Featured Project: Hofstra North Shore-LIJ School of Medicine
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A Medical School for the 21st Century with a New Model of Medical Education

The first allopathic medical school to open in New York State in more than 40 years graduated its inaugural class this spring. To truly comprehend this new model of medical education, understand that the basic science of medicine is being taught at the Hofstra North Shore-LIJ School of Medicine in the context of real clinical problems. From the moment students first arrive on campus, the curriculum emphasizes clinical training. Hofstra University is creating lifelong learners who will be the medical leaders of the future. The completion of Phase II on the university’s Hempstead, NY, campus provides a glimpse into what a medical school for the 21st century looks like. 

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Medical School Design, a Hospitable Approach

The Hofstra North Shore-LIJ School of Medicine expansion is the latest addition to this home for medical professional education. HLW designed the new building with extra wide corridors to create a “Main Street,” an innovative concept for medical school design, for this design element is all about “setting the stage for interaction to take place,” said Richard Snyder, HLW Director of Higher Education. Private study rooms, dining and lounge retreats, and inviting, comfortable breakout spaces line the corridor, creating a concentration of movement along this light-filled main circulation path. The program adjacencies also encourage collaboration, whether impromptu or planned, and the building of community among students, faculty and administration.

“Aesthetics can help drive behavior,” said Jennifer Haney, a current HLW Senior Interior Designer for the project. “For Hofstra’s spaces, we wanted to support socialization, collaboration and community among the fast growing population of faculty, staff and students, so we focused on texture, lighting levels, warmer hues, and richer materials—all to encourage a more communal and intimate feel.”

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A Hofstra Architect’s Big Challenge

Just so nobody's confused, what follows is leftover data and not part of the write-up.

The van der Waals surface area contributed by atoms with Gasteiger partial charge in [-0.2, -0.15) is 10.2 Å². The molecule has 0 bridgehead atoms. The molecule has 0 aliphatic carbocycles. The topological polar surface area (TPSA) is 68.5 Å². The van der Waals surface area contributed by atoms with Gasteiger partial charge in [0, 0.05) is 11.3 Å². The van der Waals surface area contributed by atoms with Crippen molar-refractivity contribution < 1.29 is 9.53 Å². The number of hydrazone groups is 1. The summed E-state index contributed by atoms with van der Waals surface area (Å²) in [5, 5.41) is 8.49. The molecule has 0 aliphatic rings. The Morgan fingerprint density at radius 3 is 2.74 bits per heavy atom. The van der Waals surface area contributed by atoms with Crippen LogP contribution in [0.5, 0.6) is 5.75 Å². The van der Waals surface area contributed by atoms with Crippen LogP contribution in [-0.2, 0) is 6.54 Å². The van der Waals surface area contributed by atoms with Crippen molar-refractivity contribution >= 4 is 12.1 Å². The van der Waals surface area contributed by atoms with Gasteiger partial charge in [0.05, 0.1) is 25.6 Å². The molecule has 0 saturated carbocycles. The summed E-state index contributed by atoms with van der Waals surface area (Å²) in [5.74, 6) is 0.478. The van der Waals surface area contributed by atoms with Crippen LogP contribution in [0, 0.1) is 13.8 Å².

The new building is located adjacent to the existing 50,000 square foot School of Medicine building, which was also designed by HLW and in its former life was home of the New York Jets summer training facility. HLW won a design competition to create what was originally meant to be a temporary facility. The transformation of the former training facility was such a success, however, that HLW received the commission to expand the facility rather than start from scratch. “The challenge was marrying the old space with the new space and to make it seamless,” said John Gering, HLW Managing Partner on both the original building and the expansion project.

The original School of Medicine building has 16 flexible learning areas, a 108-seat lecture hall, a health sciences library, a structure lab equipped with state-of-the-art technological tools, and a full service café. The new structure adds 63,000 square feet of classroom and office space, including a structural anatomy lab and an ultramodern lecture hall. Inside, the additional classrooms and specialty programming spaces make a significant contribution towards the school’s ambitious new curriculum. Outside, the marrying of old and new is just as seamless; the new exterior is a coherent joining to the original building. 

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Designing Medical Schools for the Future

The following “quick facts/features” speak volumes about what is involved with designing medical schools for the future. For a complete list, click to the Hofstra University website.

  • Building designed to meet highest standards for LEED Silver Rating
  • Theater/lecture hall with seating for 240 people
  • Large group area for 100+ people—with the capacity to subdivide into three individual classrooms
  • Expanded structure lab facility with room for 125+ people—with the very latest in medical-surgical equipment, lighting and technology
  • Former structure lab facility—to become an inviting student lounge, complete with dining and relaxed-seating areas, work stations, and entertainment
  • Student lounge, including dining and lounge areas, work stations, and entertainment—to replace the former structure lab facility in the original building
  • Twelve small group study rooms, each accommodating eight to ten students
  • Approximately 44 faculty and administrative offices, including work space for 15 support staff
  • Dean’s office suite offering a large, formal conference room to accommodate 35 people
  • Single grand entryway for both buildings—a two-story entrance featuring a welcoming 4,800 square foot atrium
  • Alternate roadway to access the medical school complex, with parking for 100 vehicles, to supplement current 80-car lot  
  • New exterior landscaping, outdoor seating and tables, walkway lighting, and half-court basketball
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Photography credit: Halkin/Mason Photography